Dec. 21 2016 11:36 AM

Taking a look at classic holiday books, new and old

“Nutcracker,” a 1984 adaptation of the classic E.T.A. Hoffmann story, features illustrations by beloved children’s author Maurice Sendak.
Courtesy image
“’Twas the night before Christmas, when all thro’ the house …”

New Yorker Clement Clarke Moore wrote this famous first line in 1823, and the story has since become a favorite tale to read on Christmas Eve. But when it comes to children’s books about the holidays, there are plenty of options out there, and it seems like everyone has a personal favorite for this time of year.

If your family hasn’t started a tradition, here are a few ideas. Let’s start with the classics.

“How the Grinch Stole Christmas!,” by Dr. Seuss, is an iconic tale of a creature who descends on the happy residents of Whoville to ruin their holiday. Alas, all ends well when the Grinch discovers the true meaning of Christmas and joins in the festivities. The book is published in several languages, including Spanish.

It seems natural that an Englishman would weigh in with one of the most popular Christmas tales, “A Christmas Carol.” Written as a novella by Charles Dickens in 1843, this thinly veiled lesson on social justice is loosely based on Dickens’ early childhood. It explores how even a stingy, self-absorbed man can have a conversion when confronted by his past, present and future. One can only hope that the three ghosts have an appointment at Trump Tower this Christmas.

And of course there’s “the most famous reindeer of all.” Robert L. May penned “Rudolph the Red-Nosed Reindeer,” for Montgomery Ward, the Chicago-based department store, in 1939. In this sweet tale, a social outcast discovers that his differences are actually an asset, and in the process he saves Christmas. The department store gave away more than 2 million copies of this pamphlet, and in 1948, Detroit’s Jam Handy Corporation produced a cartoon version for theaters. The popular stop-motion animation version was produced in 1964.

“The Nutcracker,” is a staple of ballet stages this time of year. For a literary version, check out the 1984 “Nutcracker”, which dresses up the E.T.A. Hoffmann classic with illustrations by Maurice Sendak. The original book, which celebrates its bicentennial this year, was written by Hoffmann, a German, in 1816. It tells of a toy — the titular Nutcracker — which comes alive to fight the evil Mouse King. The ballet adaptation, which features music by Pyotr Tchaikovsky, is one of the most popular ballets in history.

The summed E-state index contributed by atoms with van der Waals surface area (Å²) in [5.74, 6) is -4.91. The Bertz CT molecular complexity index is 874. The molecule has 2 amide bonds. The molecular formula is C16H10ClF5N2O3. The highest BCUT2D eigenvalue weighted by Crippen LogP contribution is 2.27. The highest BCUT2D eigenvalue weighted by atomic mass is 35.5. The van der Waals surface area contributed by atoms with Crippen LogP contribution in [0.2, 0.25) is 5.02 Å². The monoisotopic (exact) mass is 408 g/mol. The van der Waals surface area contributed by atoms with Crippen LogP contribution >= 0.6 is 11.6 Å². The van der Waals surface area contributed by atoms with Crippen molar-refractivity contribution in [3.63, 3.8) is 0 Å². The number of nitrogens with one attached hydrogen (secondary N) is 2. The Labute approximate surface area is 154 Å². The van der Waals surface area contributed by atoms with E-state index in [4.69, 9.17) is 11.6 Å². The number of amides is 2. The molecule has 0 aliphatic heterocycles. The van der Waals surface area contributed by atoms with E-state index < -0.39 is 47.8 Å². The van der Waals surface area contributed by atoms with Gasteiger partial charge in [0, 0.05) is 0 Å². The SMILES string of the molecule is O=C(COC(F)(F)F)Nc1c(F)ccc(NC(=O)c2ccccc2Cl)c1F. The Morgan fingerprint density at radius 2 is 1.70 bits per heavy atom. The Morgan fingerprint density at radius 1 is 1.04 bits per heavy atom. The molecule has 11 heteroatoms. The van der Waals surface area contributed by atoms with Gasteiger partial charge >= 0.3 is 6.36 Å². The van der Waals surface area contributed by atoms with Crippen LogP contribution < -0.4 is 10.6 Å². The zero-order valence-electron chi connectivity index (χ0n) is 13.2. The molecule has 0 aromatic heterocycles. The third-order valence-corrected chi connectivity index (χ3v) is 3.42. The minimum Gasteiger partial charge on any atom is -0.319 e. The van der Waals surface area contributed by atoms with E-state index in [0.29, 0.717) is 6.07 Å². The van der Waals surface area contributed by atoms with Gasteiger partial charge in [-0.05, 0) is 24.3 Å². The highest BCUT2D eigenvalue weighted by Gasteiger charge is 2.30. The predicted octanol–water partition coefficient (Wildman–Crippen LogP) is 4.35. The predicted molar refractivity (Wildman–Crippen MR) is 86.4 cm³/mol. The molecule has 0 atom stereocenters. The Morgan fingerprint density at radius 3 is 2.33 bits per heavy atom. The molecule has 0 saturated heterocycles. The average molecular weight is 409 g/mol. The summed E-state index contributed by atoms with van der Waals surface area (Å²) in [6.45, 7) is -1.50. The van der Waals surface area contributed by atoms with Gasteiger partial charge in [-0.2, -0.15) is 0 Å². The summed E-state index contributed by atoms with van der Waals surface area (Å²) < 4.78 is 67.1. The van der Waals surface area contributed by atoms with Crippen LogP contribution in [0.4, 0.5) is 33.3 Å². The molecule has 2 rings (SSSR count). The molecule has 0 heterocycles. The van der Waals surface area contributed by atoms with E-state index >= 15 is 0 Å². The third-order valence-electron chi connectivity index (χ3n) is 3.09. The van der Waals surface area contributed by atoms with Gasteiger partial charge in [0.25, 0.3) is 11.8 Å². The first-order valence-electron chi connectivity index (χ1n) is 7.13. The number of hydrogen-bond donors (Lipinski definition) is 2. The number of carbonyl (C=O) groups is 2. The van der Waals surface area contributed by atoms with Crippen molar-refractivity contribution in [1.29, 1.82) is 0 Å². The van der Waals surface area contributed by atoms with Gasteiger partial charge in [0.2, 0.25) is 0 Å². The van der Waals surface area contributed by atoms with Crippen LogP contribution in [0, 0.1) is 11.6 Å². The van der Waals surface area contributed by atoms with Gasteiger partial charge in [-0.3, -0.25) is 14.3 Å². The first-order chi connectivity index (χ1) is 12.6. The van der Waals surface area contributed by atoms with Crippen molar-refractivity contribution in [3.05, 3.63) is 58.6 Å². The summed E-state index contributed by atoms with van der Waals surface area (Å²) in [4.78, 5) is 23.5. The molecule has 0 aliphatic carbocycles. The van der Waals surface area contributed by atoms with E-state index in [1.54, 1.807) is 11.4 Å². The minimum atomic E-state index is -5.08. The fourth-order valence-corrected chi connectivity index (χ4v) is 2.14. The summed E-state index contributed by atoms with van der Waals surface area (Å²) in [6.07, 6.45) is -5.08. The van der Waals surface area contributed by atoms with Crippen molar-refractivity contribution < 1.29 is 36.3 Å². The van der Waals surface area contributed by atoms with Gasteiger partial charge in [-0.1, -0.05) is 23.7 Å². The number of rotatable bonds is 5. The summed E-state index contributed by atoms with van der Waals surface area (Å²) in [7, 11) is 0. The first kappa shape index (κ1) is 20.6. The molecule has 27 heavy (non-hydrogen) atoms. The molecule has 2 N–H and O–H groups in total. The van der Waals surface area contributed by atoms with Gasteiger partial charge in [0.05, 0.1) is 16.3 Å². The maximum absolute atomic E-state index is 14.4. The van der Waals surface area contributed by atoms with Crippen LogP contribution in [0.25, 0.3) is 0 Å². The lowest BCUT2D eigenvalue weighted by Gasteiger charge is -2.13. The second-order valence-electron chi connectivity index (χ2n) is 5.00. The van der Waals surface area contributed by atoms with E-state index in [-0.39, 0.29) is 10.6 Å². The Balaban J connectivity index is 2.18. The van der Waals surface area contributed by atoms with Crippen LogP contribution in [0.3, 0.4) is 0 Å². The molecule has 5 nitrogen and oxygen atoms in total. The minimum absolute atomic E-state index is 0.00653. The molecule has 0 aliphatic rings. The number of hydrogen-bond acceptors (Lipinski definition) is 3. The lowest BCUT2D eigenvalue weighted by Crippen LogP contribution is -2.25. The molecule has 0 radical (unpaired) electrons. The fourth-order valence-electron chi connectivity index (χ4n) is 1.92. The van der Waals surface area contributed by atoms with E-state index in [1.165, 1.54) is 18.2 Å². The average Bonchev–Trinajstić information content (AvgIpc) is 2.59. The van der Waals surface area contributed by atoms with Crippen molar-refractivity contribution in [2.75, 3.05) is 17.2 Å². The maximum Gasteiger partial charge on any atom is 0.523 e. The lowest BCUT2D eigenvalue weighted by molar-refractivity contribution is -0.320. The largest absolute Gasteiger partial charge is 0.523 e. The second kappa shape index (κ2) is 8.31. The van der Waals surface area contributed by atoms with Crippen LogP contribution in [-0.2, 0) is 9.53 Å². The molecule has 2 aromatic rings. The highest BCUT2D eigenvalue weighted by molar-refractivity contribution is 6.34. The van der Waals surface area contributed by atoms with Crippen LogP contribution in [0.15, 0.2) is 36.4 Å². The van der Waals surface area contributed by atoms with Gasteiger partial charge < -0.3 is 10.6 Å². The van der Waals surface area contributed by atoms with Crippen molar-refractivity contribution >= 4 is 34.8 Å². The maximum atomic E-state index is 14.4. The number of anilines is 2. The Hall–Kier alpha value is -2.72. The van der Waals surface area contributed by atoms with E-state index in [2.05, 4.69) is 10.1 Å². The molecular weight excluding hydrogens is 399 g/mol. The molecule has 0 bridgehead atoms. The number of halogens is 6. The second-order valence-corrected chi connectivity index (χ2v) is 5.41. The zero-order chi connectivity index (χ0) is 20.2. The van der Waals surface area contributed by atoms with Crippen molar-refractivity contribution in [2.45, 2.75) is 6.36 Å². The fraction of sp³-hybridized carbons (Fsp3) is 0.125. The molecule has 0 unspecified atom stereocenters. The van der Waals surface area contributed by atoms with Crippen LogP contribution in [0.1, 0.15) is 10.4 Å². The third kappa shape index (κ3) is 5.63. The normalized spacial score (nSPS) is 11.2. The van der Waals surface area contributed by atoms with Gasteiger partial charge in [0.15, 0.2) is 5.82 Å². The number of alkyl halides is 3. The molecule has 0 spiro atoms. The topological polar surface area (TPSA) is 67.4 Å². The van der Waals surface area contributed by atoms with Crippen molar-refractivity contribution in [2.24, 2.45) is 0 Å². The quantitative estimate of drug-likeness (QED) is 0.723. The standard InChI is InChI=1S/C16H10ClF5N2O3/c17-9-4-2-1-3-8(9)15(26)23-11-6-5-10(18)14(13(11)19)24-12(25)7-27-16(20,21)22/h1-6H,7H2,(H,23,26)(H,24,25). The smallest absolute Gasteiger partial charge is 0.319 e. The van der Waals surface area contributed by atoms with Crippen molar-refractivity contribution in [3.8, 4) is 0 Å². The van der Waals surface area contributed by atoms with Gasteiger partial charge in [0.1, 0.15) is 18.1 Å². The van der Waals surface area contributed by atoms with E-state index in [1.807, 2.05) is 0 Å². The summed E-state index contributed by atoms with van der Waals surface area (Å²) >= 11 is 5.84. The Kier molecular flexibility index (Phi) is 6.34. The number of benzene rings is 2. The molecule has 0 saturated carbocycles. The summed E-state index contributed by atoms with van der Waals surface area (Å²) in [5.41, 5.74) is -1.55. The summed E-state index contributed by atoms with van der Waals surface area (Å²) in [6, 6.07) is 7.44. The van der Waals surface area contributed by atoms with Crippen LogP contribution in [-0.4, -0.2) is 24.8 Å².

For a contemporary — and hilarious — take on the holidays, look to humorist David Sedaris. His “Holidays on Ice” has become one of the most popular comedic looks at Christmas and its foibles. One uproarious essay in the book, “Santaland Diaries,” describes a season Sedaris spent working as an elf at Macy’s. You never look at mall Santas the same way.

“The Polar Express,” by Michigander Chris Van Allsburg, is celebrating its 30th anniversary, and it is as popular as ever, thanks in no small part to the 2004 Tom Hanks animated adaptation. Michigan State University graduates from the ‘50s, ‘60s and ‘70s will likely remember the hulking 1225 steam engine, which sat on campus for decades. The train, which Van Allsburg recalls seeing as a young boy while attending a football game with his father, was the inspiration for “The Polar Express.”

O. Henry’s “The Gift of the Magi” speaks to the unselfishness of Christmas, featuring a couple who sacrifice their most important possessions to make the other happy. “A Charlie Brown Christmas,” by Charles Schultz, is another perennial favorite. Originally a made-for-TV special, the story criticizes the over-commercialization of Christmas. The more traditional “The Bells of Christmas,” by National Book Award winner Virginia Hamilton, takes us back to Ohio in the 1890s, where Hamilton presents a family celebrating traditional Christmas.

If your looking for a book that will entertain both the very young and the discerning oldster, check out the incredible pop-up book “The 12 Days of Christmas,” by former Michiganian Robert Sabuda. It’s a paper engineer’s delight.

For a darker take on the holidays, pick up Tim Burton’s illustrated version of “The Nightmare Before Christmas.” “The Little Match Girl,” written by Hans Christian Andersen in 1845, is a thoroughly depressing tale of an impoverished young girl selling matches on the street.

For the adults in the family, Truman Capote’s “A Christmas Memory” and Alex Haley’s “A Different Kind of Christmas” tell Christmas stories that are not soon forgotten. Prolific writer Glendon Swarthout, whose books range from John Wayne-esque tough guy stories to groundbreaking pop culture books like “Where the Boys Are,” has written one of the most heart-tugging Christmas books of all time, “The Melodeon.” The book is set in depression-era rural Michigan.